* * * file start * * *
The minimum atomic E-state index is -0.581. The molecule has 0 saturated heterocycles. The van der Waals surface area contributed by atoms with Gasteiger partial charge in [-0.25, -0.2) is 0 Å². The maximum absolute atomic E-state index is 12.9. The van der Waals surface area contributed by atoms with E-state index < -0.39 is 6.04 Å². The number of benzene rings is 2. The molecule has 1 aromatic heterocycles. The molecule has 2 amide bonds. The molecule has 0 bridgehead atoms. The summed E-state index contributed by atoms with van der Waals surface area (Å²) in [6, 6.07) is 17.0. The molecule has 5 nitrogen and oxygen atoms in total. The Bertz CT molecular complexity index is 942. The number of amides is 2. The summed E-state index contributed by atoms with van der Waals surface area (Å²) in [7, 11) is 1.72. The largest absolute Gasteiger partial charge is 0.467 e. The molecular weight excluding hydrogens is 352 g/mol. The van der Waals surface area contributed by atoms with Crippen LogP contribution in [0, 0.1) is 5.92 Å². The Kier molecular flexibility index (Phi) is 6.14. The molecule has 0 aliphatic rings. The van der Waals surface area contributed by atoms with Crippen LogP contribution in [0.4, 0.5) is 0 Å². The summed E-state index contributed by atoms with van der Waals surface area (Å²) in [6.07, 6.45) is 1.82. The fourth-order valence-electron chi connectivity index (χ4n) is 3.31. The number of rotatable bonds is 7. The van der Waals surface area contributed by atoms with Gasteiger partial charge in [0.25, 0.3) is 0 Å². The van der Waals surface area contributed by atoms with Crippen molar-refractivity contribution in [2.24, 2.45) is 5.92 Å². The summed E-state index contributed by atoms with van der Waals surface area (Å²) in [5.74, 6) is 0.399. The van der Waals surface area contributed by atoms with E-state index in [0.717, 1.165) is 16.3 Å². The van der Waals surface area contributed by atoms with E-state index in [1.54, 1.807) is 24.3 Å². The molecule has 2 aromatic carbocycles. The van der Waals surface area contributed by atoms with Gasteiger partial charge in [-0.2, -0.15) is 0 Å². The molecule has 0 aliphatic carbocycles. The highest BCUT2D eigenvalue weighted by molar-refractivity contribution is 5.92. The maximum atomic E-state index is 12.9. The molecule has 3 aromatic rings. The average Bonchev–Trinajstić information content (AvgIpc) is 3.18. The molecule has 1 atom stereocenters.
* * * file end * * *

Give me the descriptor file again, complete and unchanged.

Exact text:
The minimum atomic E-state index is -0.581. The molecule has 0 saturated heterocycles. The van der Waals surface area contributed by atoms with Gasteiger partial charge in [-0.25, -0.2) is 0 Å². The maximum absolute atomic E-state index is 12.9. The van der Waals surface area contributed by atoms with E-state index < -0.39 is 6.04 Å². The number of benzene rings is 2. The molecule has 1 aromatic heterocycles. The molecule has 2 amide bonds. The molecule has 0 bridgehead atoms. The summed E-state index contributed by atoms with van der Waals surface area (Å²) in [6, 6.07) is 17.0. The molecule has 5 nitrogen and oxygen atoms in total. The Bertz CT molecular complexity index is 942. The number of amides is 2. The summed E-state index contributed by atoms with van der Waals surface area (Å²) in [7, 11) is 1.72. The largest absolute Gasteiger partial charge is 0.467 e. The molecular weight excluding hydrogens is 352 g/mol. The van der Waals surface area contributed by atoms with Crippen LogP contribution in [0, 0.1) is 5.92 Å². The Kier molecular flexibility index (Phi) is 6.14. The molecule has 0 aliphatic rings. The van der Waals surface area contributed by atoms with Crippen LogP contribution in [0.4, 0.5) is 0 Å². The summed E-state index contributed by atoms with van der Waals surface area (Å²) in [6.07, 6.45) is 1.82. The fourth-order valence-electron chi connectivity index (χ4n) is 3.31. The number of rotatable bonds is 7. The van der Waals surface area contributed by atoms with Gasteiger partial charge in [0.25, 0.3) is 0 Å². The van der Waals surface area contributed by atoms with Crippen molar-refractivity contribution in [2.24, 2.45) is 5.92 Å². The summed E-state index contributed by atoms with van der Waals surface area (Å²) in [5.74, 6) is 0.399. The van der Waals surface area contributed by atoms with E-state index in [0.717, 1.165) is 16.3 Å². The van der Waals surface area contributed by atoms with E-state index in [1.54, 1.807) is 24.3 Å². The molecule has 2 aromatic carbocycles. The van der Waals surface area contributed by atoms with Gasteiger partial charge in [-0.2, -0.15) is 0 Å². The molecule has 0 aliphatic carbocycles. The highest BCUT2D eigenvalue weighted by molar-refractivity contribution is 5.92. The maximum atomic E-state index is 12.9. The molecule has 3 aromatic rings. The average Bonchev–Trinajstić information content (AvgIpc) is 3.18. The molecule has 1 atom stereocenters.